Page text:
LONDON - With a widespread telecoms blackout already in place in Sudan, emergency help and humanitarian aid at risk if satellite service withdrawn, say NGOs quoted by the London-based Guardian.

Nearly 100 humanitarian groups in Sudan have warned Elon Musk he risks “collectively punishing” millions of Sudanese by shutting down his vital Starlink satellite internet service in the war-ravaged country.

Sudan has been grappling with a widespread telecommunications blackout for several months, with many aid groups using Starlink to operate during the humanitarian crisis which the UN has warned is the largest in decades.

However Starlink, the satellite arm of Musk’s SpaceX, recently said that it will remove its services in Sudan by restricting roaming in jurisdictions where it was not licensed.

The imminent termination of the system risks destabilising the coordination of emergency assistance and humanitarian services to millions of civilians caught up in the year-long civil conflict.

On Wednesday, a coalition of 94 rights organisations operating in Sudan issued a statement: “Any shutdown of telecommunication services is a violation of human rights and may be considered to be a collective punishment that will not only isolate individuals from their support networks but also exacerbate the already dire economic situation facing millions.”

The statement added: “The potential shutdown of Starlink would have a disproportionate impact on civilians and the aid organisations who are trying to reach them.”

Musk’s move will compound a widespread telecommunications blackout in Sudan with the two warring factions, the Rapid Support Forces (RSF) and Sudanese military, targeting relevant infrastructure.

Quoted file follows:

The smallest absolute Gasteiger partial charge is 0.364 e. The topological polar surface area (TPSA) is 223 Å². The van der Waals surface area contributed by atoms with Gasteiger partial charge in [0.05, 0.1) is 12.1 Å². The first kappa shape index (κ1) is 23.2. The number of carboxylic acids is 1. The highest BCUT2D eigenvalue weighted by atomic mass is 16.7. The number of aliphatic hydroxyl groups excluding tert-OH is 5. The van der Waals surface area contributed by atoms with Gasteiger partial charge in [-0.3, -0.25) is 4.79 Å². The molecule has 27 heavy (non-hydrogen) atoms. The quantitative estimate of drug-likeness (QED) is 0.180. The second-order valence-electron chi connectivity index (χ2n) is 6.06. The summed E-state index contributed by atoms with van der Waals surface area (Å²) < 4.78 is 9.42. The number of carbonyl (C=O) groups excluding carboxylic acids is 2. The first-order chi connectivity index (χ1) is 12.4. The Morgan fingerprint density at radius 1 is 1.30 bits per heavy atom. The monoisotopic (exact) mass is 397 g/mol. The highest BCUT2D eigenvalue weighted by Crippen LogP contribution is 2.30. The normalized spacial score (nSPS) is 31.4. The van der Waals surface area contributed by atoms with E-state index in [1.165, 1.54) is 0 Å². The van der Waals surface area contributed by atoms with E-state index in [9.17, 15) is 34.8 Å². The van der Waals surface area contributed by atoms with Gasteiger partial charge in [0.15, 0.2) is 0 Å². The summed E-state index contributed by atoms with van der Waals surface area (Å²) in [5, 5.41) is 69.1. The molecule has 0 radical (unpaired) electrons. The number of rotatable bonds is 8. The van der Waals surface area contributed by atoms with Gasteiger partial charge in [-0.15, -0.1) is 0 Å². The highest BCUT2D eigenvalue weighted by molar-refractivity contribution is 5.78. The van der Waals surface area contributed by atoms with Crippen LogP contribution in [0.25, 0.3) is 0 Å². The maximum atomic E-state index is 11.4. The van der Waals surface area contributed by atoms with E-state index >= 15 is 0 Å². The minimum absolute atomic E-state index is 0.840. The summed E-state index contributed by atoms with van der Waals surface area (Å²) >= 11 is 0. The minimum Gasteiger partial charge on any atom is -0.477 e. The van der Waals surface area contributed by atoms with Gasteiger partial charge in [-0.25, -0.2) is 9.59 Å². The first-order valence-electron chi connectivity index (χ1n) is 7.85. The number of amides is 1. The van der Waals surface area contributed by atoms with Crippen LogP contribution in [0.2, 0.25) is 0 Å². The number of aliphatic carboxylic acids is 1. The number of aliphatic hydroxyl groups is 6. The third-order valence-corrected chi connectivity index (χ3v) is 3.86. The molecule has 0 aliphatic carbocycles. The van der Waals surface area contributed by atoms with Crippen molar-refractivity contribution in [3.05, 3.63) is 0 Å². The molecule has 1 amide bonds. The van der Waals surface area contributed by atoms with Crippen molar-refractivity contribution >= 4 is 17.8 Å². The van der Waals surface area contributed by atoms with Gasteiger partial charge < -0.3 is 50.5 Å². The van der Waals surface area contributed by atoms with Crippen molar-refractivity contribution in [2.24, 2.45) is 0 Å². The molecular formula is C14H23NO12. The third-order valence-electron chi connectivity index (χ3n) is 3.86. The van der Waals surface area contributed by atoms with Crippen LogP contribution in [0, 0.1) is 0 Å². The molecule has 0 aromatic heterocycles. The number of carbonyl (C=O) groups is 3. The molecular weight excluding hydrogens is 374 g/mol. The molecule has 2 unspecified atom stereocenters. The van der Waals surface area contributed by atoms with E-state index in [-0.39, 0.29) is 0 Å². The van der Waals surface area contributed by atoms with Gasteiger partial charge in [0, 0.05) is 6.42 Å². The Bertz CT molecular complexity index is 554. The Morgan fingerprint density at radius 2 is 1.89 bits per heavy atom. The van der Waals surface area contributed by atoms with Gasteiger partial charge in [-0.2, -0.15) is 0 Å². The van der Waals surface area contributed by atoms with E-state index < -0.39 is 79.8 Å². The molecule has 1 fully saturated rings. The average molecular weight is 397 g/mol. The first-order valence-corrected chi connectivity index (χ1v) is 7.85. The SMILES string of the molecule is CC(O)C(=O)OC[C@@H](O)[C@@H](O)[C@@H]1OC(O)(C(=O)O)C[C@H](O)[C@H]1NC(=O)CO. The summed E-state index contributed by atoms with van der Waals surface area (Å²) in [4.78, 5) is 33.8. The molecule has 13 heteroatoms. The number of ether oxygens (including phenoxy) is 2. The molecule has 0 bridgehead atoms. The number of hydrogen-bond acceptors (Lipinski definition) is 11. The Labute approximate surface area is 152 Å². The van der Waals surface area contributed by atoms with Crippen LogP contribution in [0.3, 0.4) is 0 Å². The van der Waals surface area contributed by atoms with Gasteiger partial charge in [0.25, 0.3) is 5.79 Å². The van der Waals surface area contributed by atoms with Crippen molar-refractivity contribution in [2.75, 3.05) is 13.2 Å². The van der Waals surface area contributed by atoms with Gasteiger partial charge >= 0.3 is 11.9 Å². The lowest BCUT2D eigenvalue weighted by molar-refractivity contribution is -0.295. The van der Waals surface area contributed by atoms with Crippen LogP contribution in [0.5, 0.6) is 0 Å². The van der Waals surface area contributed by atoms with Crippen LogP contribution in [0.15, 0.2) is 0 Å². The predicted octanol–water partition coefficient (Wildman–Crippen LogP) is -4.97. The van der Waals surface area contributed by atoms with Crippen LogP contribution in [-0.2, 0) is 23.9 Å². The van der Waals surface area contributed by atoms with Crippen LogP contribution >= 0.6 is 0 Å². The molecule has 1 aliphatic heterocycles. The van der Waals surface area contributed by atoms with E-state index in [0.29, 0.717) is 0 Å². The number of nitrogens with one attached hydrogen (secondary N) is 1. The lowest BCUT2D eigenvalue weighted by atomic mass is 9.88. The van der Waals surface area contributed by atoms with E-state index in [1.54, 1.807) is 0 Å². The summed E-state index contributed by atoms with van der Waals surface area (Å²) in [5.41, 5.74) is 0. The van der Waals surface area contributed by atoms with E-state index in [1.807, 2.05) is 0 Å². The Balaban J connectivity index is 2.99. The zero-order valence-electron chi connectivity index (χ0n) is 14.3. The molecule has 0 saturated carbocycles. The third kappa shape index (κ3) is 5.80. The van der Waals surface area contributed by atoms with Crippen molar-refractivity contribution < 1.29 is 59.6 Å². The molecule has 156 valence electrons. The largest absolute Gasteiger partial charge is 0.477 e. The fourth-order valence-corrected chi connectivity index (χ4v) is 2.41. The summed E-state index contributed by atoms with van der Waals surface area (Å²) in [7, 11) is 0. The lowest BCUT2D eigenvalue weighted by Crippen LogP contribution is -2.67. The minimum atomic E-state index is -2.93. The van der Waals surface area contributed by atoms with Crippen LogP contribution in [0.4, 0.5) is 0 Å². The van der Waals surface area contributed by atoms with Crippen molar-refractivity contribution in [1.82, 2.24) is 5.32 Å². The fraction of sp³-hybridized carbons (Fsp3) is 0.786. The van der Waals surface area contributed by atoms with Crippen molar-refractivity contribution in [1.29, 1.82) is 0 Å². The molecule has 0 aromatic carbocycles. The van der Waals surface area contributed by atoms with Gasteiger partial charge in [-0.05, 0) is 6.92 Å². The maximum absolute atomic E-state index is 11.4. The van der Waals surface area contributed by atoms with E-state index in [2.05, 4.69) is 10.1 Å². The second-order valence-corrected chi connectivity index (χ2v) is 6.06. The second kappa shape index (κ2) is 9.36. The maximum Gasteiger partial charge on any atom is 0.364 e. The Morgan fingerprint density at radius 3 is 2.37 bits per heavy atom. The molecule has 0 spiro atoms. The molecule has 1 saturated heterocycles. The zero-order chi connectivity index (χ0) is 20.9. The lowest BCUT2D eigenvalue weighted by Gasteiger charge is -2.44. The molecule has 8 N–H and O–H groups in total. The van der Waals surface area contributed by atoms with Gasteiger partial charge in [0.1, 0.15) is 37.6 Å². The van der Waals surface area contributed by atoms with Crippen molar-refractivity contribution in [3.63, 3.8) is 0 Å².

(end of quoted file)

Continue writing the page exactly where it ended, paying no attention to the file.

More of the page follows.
The coalition, which includes Islamic Relief Worldwide and Sudan Human Rights Network, urges the repair of damaged infrastructure across the country.

A large group of people in a refugee camp.
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Since fighting between the RSF and Sudan’s military began in April 2023, more than 8 million people have fled their homes. Half of Sudan’s population – 25 million people – require humanitarian assistance.

The focus of alarm centres on El Fasher, the last city held by Sudan’s military in the western region of Darfur.

The UN warns that, as the city is encircled by the RSF, not only are “countless lives at stake” but the potential magnitude of the fighting meant the country was at a “tipping point”.

In areas where formal telecommunication is not working – the Darfur region, parts of Khartoum and the Kordofan states – civilians and humanitarian groups including emergency responders connect through informal Starlink internet cafes.

The same areas are also the most exposed to conflict and risk of famine, making the ramifications of the blackout even more profound.